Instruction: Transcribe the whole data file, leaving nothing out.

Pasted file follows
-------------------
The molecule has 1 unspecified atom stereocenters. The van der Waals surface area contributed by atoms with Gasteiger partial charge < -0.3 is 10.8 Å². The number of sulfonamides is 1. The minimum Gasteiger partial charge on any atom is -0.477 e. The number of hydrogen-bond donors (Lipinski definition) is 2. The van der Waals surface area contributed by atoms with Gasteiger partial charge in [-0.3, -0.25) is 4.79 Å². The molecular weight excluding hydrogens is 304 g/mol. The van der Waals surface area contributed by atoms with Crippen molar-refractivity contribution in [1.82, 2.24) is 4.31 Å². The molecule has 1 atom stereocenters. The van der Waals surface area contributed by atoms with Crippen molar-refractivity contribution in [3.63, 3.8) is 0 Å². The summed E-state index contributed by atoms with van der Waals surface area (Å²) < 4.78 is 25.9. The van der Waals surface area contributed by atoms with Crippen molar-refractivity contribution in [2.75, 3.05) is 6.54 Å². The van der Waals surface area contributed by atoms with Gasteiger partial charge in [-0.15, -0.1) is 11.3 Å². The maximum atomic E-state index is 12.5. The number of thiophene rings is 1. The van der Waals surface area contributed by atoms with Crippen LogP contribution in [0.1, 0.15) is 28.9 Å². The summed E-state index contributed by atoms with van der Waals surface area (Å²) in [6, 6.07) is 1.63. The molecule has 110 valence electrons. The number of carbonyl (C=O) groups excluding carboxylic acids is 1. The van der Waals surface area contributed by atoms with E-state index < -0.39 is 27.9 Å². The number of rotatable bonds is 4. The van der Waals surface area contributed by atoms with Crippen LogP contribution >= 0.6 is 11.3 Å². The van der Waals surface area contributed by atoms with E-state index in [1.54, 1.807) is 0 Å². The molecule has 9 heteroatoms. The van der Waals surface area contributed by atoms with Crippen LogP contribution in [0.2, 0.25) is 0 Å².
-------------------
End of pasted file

The molecule has 1 unspecified atom stereocenters. The van der Waals surface area contributed by atoms with Gasteiger partial charge < -0.3 is 10.8 Å². The number of sulfonamides is 1. The minimum Gasteiger partial charge on any atom is -0.477 e. The number of hydrogen-bond donors (Lipinski definition) is 2. The van der Waals surface area contributed by atoms with Gasteiger partial charge in [-0.3, -0.25) is 4.79 Å². The molecular weight excluding hydrogens is 304 g/mol. The van der Waals surface area contributed by atoms with Crippen molar-refractivity contribution in [1.82, 2.24) is 4.31 Å². The molecule has 1 atom stereocenters. The van der Waals surface area contributed by atoms with Crippen molar-refractivity contribution in [3.63, 3.8) is 0 Å². The summed E-state index contributed by atoms with van der Waals surface area (Å²) < 4.78 is 25.9. The van der Waals surface area contributed by atoms with Crippen molar-refractivity contribution in [2.75, 3.05) is 6.54 Å². The van der Waals surface area contributed by atoms with Gasteiger partial charge in [-0.15, -0.1) is 11.3 Å². The maximum atomic E-state index is 12.5. The number of thiophene rings is 1. The van der Waals surface area contributed by atoms with Crippen LogP contribution in [0.1, 0.15) is 28.9 Å². The summed E-state index contributed by atoms with van der Waals surface area (Å²) in [6, 6.07) is 1.63. The molecule has 110 valence electrons. The number of carbonyl (C=O) groups excluding carboxylic acids is 1. The van der Waals surface area contributed by atoms with E-state index < -0.39 is 27.9 Å². The number of rotatable bonds is 4. The van der Waals surface area contributed by atoms with Crippen LogP contribution >= 0.6 is 11.3 Å². The van der Waals surface area contributed by atoms with E-state index in [1.54, 1.807) is 0 Å². The molecule has 9 heteroatoms. The van der Waals surface area contributed by atoms with Crippen LogP contribution in [0.2, 0.25) is 0 Å².